The tragic accident on National Highway near Bahawalpur in the early hours of Sunday, a day before Eidul Fitr, where an oil tanker overturned due to a burst tyre causing spillage of fuel on the adjacent fields, was as untimely as it was avoidable. Ironically, the stream of spilled oil proved to be a stream of tears and grief.

A large number of people from nearby villages rushed to the site to collect fuel in whatever utensils they could lay their hands on. Motorcyclists and even cars passing by stopped to dip their hands in the loot sale. The extent of their enthusiasm was such that even their clothes were drenched in petrol and they probably never realised that the fallen tanker by now had become a ticking time bomb. According to eye witnesses, a lit cigarette unfortunately led to the explosion followed by a wildfire which was fed by 25,000 liters of tanker fuel. This resulted in approximately 150 bodies being charred beyond recognition and injured at least another 200.

Who could have perceived that a burst oil tanker tyre would unchain a sequence of events setting the stage for one of the most heart-rending tragedies in recent years in Pakistan. This incident has sparked a new debate as to what led such a huge number of individuals to make a suicidal run. Was it an imbalance in our socioeconomic setup or did social and moral plagues like poverty and greed over power wisdom or will lack of education be made an alibi this time again? May be all or none of the above are to be blamed but what is certain is that we as a nation are weak when it comes to exhibiting a strong character.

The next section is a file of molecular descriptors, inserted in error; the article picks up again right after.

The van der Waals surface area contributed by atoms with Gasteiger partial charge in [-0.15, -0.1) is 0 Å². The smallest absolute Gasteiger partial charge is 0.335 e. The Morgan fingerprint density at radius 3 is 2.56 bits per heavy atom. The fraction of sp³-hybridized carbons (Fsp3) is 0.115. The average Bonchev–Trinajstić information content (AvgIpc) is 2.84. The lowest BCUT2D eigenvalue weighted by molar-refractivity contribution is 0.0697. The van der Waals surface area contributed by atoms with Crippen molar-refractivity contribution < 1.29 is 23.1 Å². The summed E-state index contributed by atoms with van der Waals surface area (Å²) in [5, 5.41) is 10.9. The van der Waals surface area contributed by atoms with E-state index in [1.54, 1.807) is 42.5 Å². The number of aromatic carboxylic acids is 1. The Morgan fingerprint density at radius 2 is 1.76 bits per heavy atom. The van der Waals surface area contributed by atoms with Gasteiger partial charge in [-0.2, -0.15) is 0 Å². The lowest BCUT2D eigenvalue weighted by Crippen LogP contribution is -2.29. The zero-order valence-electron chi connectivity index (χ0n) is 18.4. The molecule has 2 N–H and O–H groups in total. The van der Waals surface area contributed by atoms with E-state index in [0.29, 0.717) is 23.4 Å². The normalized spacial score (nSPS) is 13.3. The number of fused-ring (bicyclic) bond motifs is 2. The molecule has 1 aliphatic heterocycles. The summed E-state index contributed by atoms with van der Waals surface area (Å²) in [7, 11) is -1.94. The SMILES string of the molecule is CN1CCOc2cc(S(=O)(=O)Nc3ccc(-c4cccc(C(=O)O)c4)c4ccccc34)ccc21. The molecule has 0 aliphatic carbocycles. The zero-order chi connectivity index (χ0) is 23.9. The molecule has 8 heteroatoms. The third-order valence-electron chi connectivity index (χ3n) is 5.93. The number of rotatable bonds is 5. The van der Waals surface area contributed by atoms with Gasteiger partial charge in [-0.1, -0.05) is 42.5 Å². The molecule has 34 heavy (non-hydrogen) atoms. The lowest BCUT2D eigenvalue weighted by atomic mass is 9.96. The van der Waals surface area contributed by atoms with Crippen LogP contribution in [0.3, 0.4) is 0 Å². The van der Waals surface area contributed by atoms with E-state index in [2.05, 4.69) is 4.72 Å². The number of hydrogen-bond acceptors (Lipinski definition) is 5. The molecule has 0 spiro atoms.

In any society the character building process starts from homes followed later in life by schools and universities but in case of southern Punjab, where the harrowing oil tanker incident took place, the literacy rate is abysmally low and those who lost their lives mostly belonged to the lower strata of the society virtually having no exposure to educational institutions.

Then who is to be held responsible for this carnage? While there could be many reasons for this national tragedy as mentioned above, the major chunk of the blame rests on the shoulders of the civil administration who once again have failed to foresee a preventable disaster after reports of an overturned oil tanker poured in. Had they taken measures like cordoning off the area, providing better emergency management facilities and cautioning people not to ignite any matchstick or cigarette at the spillage site this disaster could have been well avoided.

This whole saga has yet again unmasked the inherent weaknesses in our judicial and accountability process wherein those held responsible, like the powerful Quetta legislator who crushed the on duty police sergeant under his vehicle in broad daylight, go escort free rendering all the post-disaster inquiries useless.

To safeguard similar events from happening in the future the government should uplift the rural settings of the country by providing the underprivileged inhabitants with better opportunities to seek basic education thus improving their general awareness.

My heart goes out to the passing by traffic that got caught – they were truly innocent.